Photo: The Daily Progress

ST. LOUIS, MO - A man named Marcellus Williams is set to be executed by the state of Missouri on Tuesday August 22nd at 6pm. In January 2015, the Supreme Court of Missouri had granted him a stay of execution, calling for further genetic testing. After scientific analysis of evidence from the scene, his lawyer Kent Gipson sent in a petition ( on the 14th for another stay.

The following day, the Court refused, without giving reason, to review the evidence that had the potential to free him. The scientific evidence according to the petition is that DNA in some of the blood found on the knife found in the victim’s body matches not Williams’, but an unknown male. Previously, there had been no physical evidence that pointed to Williams. According to the defendant, hairs, blood, and skin found at the scene, coupled with the fact that only one assailant could have been present, should have excluded him as the perpetrator.

The 2005 opinion from the court ( rejecting an appeal gave a long list of all the things the defendant failed to do at the time of the trial, thus claiming that the court had done its duty. Gipson’s petition declares that Williams’ lawyers were at the time incredibly overworked do their participation in another murder case and would thus have not been performing their best. Later, in 2015, the court stated that his case does not fulfill the requirements to call for post-trial DNA testing. As mentioned earlier, they did later order further DNA testing, which was completed and presented by Gipson this Monday the 14th.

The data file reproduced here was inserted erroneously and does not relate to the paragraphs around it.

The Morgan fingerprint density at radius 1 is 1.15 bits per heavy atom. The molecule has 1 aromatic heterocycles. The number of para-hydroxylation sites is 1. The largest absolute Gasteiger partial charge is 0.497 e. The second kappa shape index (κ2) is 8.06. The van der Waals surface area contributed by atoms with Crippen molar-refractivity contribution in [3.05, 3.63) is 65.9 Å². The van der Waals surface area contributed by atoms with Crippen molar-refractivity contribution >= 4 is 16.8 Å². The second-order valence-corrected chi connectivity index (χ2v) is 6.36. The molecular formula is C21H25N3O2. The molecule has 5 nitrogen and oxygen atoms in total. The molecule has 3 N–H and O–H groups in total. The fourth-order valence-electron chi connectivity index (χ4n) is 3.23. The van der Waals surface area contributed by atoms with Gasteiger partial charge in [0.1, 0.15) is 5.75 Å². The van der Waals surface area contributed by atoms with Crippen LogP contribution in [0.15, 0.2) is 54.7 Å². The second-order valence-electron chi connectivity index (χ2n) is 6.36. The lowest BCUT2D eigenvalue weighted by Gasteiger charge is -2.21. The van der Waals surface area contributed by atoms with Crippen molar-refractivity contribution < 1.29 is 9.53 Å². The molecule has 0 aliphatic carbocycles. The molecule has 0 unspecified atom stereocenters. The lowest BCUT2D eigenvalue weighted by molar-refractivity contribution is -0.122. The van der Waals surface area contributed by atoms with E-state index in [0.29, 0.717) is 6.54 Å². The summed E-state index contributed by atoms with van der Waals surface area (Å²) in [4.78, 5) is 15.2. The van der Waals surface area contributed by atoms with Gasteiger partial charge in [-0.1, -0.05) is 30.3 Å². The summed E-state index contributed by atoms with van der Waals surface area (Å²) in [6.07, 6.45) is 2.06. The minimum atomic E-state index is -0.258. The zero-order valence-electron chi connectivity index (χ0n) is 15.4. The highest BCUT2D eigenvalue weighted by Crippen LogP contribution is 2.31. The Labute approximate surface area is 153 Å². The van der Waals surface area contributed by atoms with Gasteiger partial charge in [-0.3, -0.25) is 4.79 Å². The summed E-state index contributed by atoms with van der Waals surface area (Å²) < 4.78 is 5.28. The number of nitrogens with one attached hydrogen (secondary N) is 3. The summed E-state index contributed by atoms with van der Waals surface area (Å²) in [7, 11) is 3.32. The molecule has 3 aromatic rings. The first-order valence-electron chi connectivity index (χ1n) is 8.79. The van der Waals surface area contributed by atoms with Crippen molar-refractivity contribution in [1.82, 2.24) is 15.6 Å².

As reported by St. Louis Public Radio, the governor of Missouri, Eric Greitens, and a legal team are currently reviewing the case. Furthermore, Marcellus Williams is black and his alleged victim was a white woman in a well-off neighborhood, something that would likely have affected the opinion of the mostly-white court and jury regardless of his guilt or innocence, especially in reference to his being issued the death penalty. Statistics show that in Missouri, African American men are more likely than white men to be sentenced to death. In order to believe in the death penalty, one must believe in thorough analysis, which the state of Missouri has neglected to carry out.

Whether or not he is guilty, he will be executed with significant doubts regarding legal procedure, and with the near-definite likelihood that he was given the death penalty because he is black and not because of any extra severity of the crime committed. Please contact the office of the governor of Missouri and request a commutation of his sentence to life without parole. There is no harm in stopping the execution of a guilty man, but the execution of an innocent is blood on the hands of the state.

This piece was published originally by College Reaction on

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